Under the shadow of the church where she filmed the music video for her single, Whole Heart, Yazmyn Hendrix points out to me the many places that supported her music making process throughout the years. This former Brighton resident and exciting prospect in Jazz and Soul is on the cusp of releasing her debut EP, , and spoke to me about how she got here and where she is headed. Written by Martin Ekeocha
Chapters dropped on November 6th and the first single in its library, Fate, has already been released and quickly picking up steam on various streaming services. Upon listening to the single, though, I noticed something very different about this song when compared to Yazmyn’s previous singles.
“I’m excited to release this [EP] because it is a new kind of style and genre that I haven’t really released before. The production quality and the production choices on these songs are very different to what I’ve released before apart from fate because it is from that collection.”
It certainly is a departure from her very unique style which was built around vocal looping. All of her other singles were 100% a cappella although blended so smoothly and harmoniously that it was difficult to convince even myself that some stringed instrument hadn’t found its way in somewhere.
“The Universe led me to the loop pedal, that’s my honest answer.”
Yazmyn’s attachment to vocal looping was as much a surprise to her as it was to anyone else. Having been burgled and left with none of her recording or studio equipment, her friends all got together to buy her a loop pedal. With nothing else to use and even less to lose, she threw her voice behind it.
“If I had not been burgled, I never would have bought myself a loop pedal. I enjoyed doing it but I never would have taken it to that extreme. Instead of doing recording which I was totally comfortable with, I didn’t really like performing .Actually, I switched to performing because of what I had available and from then started to compose and arrange just using voice.”
The 5 month lockdown subjected all of us to a tsunami of creativity or, at least, attempts therein, and its newest lockdown means were probably not done yet. I asked Yazmyn about the new musical landscape and whether or not 2020 had been a boon for her.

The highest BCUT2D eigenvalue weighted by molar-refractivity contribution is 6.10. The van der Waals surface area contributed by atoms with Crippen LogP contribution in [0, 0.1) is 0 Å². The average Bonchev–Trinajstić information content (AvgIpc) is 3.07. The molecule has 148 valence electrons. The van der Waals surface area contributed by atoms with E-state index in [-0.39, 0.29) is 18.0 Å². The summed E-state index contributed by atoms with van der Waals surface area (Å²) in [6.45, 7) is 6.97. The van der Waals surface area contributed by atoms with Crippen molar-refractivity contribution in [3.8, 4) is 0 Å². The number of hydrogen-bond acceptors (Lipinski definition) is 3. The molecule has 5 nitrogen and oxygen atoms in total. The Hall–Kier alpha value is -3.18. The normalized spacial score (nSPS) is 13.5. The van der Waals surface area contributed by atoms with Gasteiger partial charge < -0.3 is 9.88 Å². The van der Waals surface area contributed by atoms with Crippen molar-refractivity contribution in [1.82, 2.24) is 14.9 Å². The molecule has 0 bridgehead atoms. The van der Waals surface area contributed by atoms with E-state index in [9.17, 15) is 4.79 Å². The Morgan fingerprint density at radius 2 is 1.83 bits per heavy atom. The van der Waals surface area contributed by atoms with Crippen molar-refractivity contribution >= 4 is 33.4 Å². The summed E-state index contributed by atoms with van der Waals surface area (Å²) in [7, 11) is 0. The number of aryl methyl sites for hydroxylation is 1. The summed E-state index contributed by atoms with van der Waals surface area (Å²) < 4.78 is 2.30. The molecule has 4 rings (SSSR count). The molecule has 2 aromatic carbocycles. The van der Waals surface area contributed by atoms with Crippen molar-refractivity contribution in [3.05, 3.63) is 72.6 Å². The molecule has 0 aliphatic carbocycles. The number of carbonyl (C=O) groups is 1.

“In terms of performance it’s been a hindrance but in terms of song writing it’s been beneficial. I’ve definitely done a lot of song writing this year and I’ve honed in on the skills I’ve wanted to work on. I’ve definitely played some base…..badly and practised a bit more trumpet.”
She referred to the online scene as “The good, the bad, and the ugly” but still thinks it’s somewhat necessary in these times and sympathises with those who are plagued with technical difficulties when trying to perform. The bottom line? We always have to adapt to any change.
“Now performances, real life performances, are almost even more special and rare and raw and unique.”
As we all eagerly await a return to a time where we can see live shows and enjoy them the way they are meant to be enjoyed, I enquired as to what future shows Yazmyn might have coming up. As luck would have it, her next scheduled live gig is a return to Brighton at . Originally scheduled for October, it has been postponed until a date in 2021 that is yet to be announced. She also has a launch party coming up in February in collaboration with and at a so far undisclosed location
No stranger to the Brighton music scene, she has performed across the city in venues such as , , , and many more. Of course, many of these venues are now struggling due to the weight coronavirus has put on the industry. The Brunswick’s homepage currently has a petition urge supporters to back its survival.
Yazmyn notes on how many small, independent music venues were struggling prior to Covid-19 and the pandemic itself has been twisting the knife. Though she believes live music will always rebound eventually, she feels the government’s support package has gone over the heads of many grassroots venues and it is the larger, more prestigious venues that will benefit the most from it. “In any time of chaos and catastrophe people do come together; especially creative people, good people, people who care about music, and people who care about each other and there are always ways to get through. Everyone just has to try and do their bit to support each other.”